Published October 11, 2018
Google is doing great on handheld screens. It's dabbling in larger screens with its smart displays, and its Chromebooks are holding their own on even bigger screens. But on the biggest screen in the house, Google's mobile-first philosophy is failing consumers.
Google announced a new Chromecast yesterday, but you might not know that. Presenters at its Pixel 3 event in New York didn't didn't even mention Chromecast. Why? Because it's getting brutally lapped in the media streamer market by Amazon and Roku.
Google's entire TV philosophy is wrong. Most people do not want to control their TV with their phone, it turns out. They're zoning out in front of the TV to get away from the complex handheld experience. They want to use an actual remote or maybe voice control. And Chromecast, insanely, still doesn't offer a remote option or an onscreen content menu to let you browse content from a 10-foot distance.
I get that Google thought it was radically remaking TV in the image of all of the young people who watch YouTube on their phones. The youth are mobile-first, and so the TV should be treated as an expansion of the phone. Also, browsing content involving QWERTY keyboard entry via a TV remote is always a pain.
But that lack of an on-screen menu is a glaring misstep. Amazon and Roku both provide voice control, flexible apps, on-screen menus, and traditional remotes, all at prices under $50. Apple TV also exists, although that's all I can really say about Apple TV. Google just isn't competing.
You see that in the growing smart TV market, too. Android TV exists. It's good, even. But Google has been unable to spread it beyond higher-end Sony and Sharp TVs into the mainstream where people are snapping up Insignia and TCL TVs running Roku and Amazon software. Google has also been unable to leverage its enduring partnerships with Samsung and LG to make it into their dominant TV lines.
The one low-cost Android TV add-on box is from Xiaomi. The company has a solid brand in China but has been unable to build a brand in the US. I went to a Xiaomi press event recently that was so monumentally clueless about how to market to US consumers, it was hard to take the company seriously at all.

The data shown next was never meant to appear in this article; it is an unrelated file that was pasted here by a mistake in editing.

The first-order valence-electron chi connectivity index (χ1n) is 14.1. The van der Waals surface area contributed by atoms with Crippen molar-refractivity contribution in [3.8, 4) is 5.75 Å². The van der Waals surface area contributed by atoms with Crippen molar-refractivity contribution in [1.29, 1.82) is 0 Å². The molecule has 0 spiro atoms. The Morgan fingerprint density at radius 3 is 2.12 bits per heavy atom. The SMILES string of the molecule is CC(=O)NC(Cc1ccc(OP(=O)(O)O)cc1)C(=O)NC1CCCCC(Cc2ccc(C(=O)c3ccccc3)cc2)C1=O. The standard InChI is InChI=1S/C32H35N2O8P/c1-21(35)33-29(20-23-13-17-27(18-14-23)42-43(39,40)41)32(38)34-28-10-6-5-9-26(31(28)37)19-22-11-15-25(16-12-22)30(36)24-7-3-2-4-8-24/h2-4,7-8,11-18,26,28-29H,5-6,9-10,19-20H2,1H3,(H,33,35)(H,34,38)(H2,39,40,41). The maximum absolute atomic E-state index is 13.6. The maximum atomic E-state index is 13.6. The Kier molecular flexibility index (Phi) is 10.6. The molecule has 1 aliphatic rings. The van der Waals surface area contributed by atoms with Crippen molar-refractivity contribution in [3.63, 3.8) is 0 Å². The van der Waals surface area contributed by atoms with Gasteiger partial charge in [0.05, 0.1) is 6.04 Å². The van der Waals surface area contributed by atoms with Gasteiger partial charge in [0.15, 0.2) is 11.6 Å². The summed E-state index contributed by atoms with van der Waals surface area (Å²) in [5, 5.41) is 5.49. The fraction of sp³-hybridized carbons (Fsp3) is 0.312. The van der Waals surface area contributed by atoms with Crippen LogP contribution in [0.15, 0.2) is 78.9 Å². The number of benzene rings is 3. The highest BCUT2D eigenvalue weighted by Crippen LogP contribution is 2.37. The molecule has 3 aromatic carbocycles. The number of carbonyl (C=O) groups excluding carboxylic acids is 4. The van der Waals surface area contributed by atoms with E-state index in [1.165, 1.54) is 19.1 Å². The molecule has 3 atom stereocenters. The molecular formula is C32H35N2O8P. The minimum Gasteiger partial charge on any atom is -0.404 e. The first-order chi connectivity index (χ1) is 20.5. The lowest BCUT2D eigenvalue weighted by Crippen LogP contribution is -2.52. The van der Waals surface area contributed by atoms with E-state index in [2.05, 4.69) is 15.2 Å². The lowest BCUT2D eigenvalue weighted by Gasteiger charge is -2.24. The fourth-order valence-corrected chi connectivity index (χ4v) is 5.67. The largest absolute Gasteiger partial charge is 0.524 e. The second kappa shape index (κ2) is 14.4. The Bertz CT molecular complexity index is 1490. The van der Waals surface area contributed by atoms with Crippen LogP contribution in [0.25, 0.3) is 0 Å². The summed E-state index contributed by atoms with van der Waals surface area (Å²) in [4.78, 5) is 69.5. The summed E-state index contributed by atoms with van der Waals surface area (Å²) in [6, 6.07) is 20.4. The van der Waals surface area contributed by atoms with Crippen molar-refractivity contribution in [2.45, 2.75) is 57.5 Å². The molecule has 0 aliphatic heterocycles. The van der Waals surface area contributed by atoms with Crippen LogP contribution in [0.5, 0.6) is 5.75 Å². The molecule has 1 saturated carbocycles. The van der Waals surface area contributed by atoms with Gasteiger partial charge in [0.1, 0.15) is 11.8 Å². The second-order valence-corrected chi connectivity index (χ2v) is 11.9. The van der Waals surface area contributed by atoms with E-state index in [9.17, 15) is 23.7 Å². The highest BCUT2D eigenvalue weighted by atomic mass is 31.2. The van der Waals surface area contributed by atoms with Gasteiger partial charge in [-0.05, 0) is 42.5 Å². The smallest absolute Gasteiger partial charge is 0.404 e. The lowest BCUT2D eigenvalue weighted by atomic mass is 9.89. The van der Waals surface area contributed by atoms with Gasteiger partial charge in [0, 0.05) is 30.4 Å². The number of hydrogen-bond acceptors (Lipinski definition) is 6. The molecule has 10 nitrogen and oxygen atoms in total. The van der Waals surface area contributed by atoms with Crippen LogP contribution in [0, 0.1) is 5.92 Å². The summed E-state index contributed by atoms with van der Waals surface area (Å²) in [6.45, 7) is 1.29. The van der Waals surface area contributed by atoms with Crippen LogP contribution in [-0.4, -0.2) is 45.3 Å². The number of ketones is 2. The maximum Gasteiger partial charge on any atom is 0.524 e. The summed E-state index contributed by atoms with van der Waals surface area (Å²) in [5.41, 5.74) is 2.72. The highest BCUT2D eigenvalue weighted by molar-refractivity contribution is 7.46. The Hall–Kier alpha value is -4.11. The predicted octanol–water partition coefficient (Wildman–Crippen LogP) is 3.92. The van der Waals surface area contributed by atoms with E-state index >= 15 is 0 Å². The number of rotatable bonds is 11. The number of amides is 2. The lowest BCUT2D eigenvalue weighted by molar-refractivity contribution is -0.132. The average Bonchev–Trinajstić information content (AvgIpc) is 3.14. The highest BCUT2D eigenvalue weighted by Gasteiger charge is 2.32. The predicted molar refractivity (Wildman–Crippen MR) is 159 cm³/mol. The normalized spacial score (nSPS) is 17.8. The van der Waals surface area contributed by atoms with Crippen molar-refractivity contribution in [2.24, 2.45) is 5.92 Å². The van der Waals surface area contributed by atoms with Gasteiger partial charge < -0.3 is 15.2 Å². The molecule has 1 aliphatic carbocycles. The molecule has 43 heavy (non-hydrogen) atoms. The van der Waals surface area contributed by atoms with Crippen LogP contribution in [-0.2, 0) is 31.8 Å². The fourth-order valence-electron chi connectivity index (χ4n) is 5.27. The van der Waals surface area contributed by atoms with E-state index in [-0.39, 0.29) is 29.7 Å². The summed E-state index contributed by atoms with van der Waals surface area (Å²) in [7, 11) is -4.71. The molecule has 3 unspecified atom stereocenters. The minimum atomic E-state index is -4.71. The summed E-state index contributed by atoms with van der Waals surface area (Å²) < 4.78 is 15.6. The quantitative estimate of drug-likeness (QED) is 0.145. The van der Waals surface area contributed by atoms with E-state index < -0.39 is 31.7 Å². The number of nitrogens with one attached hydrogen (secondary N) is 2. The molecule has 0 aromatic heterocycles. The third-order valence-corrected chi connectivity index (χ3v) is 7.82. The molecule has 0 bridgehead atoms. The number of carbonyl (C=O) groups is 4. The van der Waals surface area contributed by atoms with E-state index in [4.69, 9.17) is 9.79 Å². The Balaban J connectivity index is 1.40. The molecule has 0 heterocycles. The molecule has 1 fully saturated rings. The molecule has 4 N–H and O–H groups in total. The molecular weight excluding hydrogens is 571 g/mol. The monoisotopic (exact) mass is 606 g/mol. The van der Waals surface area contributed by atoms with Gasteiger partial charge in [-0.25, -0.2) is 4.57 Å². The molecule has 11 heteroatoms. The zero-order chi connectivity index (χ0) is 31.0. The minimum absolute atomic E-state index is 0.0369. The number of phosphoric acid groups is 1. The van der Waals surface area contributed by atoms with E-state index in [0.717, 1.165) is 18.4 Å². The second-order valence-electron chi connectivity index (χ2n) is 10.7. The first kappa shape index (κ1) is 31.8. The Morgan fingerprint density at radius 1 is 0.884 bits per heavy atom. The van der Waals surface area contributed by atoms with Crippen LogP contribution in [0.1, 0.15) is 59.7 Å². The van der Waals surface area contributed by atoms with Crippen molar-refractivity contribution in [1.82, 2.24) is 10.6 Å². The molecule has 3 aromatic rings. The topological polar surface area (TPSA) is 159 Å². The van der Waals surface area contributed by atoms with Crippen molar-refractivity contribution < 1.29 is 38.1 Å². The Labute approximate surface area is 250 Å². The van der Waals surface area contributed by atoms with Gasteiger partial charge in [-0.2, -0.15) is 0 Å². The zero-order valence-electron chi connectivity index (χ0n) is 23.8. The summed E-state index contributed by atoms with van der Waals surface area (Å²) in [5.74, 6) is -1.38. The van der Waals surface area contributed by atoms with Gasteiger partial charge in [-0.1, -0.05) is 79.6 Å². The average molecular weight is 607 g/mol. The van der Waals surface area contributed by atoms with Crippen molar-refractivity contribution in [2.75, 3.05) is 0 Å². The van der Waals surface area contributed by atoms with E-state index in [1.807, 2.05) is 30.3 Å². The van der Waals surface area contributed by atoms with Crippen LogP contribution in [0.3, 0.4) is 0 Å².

TVs matter. They're still where people consume long-form video content, for hours on end. While "traditional" TV is on the decline, streaming services consumed on TV are on the rise. Netflix says 70 percent of its viewing still happens on televisions.
Perhaps Google feels less urgency in the TV space because Roku is a wild card. Roku's presence doesn't fit into the battle Google is waging on other fronts, where Google, Amazon, Apple, and Microsoft are the main players, and it may make Google's other competition look less urgent.
Or perhaps Google is just too far up its own YouTube—the most successful video service that isn't primarily consumed on TVs. YouTube makes the TV an appendage, not the star of the show, much like the Chromecast does. But there's much more to the living room than YouTube.
Google got beat by Amazon in the smart home before, when Alexa grabbed a ton of market share before Google had its Home systems fully spun up. And Fire TV is looking pretty good. What we watch on TV may be changing, but the fact that we watch it on TVs and want a remote-based experience is not.
Google needs to rev the Chromecast and get it in line, or its lack of a good TV solution will give Amazon and even Apple a leg up. If not, maybe it should buy Roku, which understands better than Google what streaming TV viewers want.